JPL/Arizona State Uni, R. Luk
Professor Masayuki Ikeda of the Department of Planetary and Earth Studies at the University of Tokyo predicts the beginning of a new ice age on the planet after 100,000 years.
Professor Ikeda and his colleagues conducted a scientific study on the influence of monsoons and the development of dinosaurs ten million years ago, using the theory of Serbian engineer Milutin Milankovic in which he linked the fluctuations in the amount of sunlight and radiation to the change of the angle of inclination of the Earth’s axis to the level of Earth’s orbit.
“According to Milankovitch’s theory, after 100,000 years a new ice age will begin, but this depends on the human factor and the emissions of carbon dioxide,” the professor said in an interview with the Russian news agency RIA Novosti.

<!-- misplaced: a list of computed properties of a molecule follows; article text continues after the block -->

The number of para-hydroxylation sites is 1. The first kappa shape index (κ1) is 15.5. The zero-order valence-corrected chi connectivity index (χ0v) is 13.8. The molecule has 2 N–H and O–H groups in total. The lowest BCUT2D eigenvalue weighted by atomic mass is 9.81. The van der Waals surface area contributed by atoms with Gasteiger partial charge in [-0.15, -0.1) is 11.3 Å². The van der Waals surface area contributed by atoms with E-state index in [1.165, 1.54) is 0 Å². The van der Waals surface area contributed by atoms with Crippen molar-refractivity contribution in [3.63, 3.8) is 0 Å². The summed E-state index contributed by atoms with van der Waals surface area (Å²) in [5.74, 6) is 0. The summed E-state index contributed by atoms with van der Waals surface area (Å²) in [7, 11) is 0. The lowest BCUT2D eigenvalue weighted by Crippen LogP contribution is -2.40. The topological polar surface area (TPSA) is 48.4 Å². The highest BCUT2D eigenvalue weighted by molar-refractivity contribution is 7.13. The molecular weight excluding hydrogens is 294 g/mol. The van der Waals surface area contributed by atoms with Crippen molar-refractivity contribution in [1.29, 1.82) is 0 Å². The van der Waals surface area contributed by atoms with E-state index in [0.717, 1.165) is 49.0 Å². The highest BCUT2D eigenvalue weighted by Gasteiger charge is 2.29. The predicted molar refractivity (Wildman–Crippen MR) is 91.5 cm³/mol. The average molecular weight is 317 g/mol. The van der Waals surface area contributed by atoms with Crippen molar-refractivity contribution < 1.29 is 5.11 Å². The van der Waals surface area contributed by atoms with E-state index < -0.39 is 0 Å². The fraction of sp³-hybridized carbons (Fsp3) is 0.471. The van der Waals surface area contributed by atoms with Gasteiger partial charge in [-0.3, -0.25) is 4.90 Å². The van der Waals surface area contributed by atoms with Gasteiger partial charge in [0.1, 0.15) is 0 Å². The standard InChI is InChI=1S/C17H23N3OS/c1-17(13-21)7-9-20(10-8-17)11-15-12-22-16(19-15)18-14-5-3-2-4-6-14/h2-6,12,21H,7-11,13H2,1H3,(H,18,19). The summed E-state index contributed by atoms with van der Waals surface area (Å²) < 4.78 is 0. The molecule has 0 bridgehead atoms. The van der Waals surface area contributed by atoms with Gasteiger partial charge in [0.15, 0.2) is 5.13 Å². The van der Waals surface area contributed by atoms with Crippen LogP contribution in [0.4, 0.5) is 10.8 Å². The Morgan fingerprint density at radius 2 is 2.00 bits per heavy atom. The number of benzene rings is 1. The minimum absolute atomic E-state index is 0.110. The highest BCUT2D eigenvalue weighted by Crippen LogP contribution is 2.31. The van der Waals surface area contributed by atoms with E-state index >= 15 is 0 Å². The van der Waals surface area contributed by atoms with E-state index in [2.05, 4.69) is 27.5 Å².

The new study indicates that the decrease in the concentration of carbon dioxide and the climate on the earth, along with the monsoons, led to an increase in the size of the dinosaurs. The area of their settlement on the planet also expanded, as a result of the expansion of food and water sources in the Triassic period from the middle life era, about 212 million years ago.
According to the professor, the Earth is now at the height of a ten-million-year cycle with a very cold seasonal climate and a low concentration of carbon dioxide in the atmosphere. And this time may be appropriate for living creatures, who are used to cold and high humidity.
The next study will focus on the issue of the impact of a ten-million-year cycle on the evolution of not only dinosaurs, but also mammals and plants.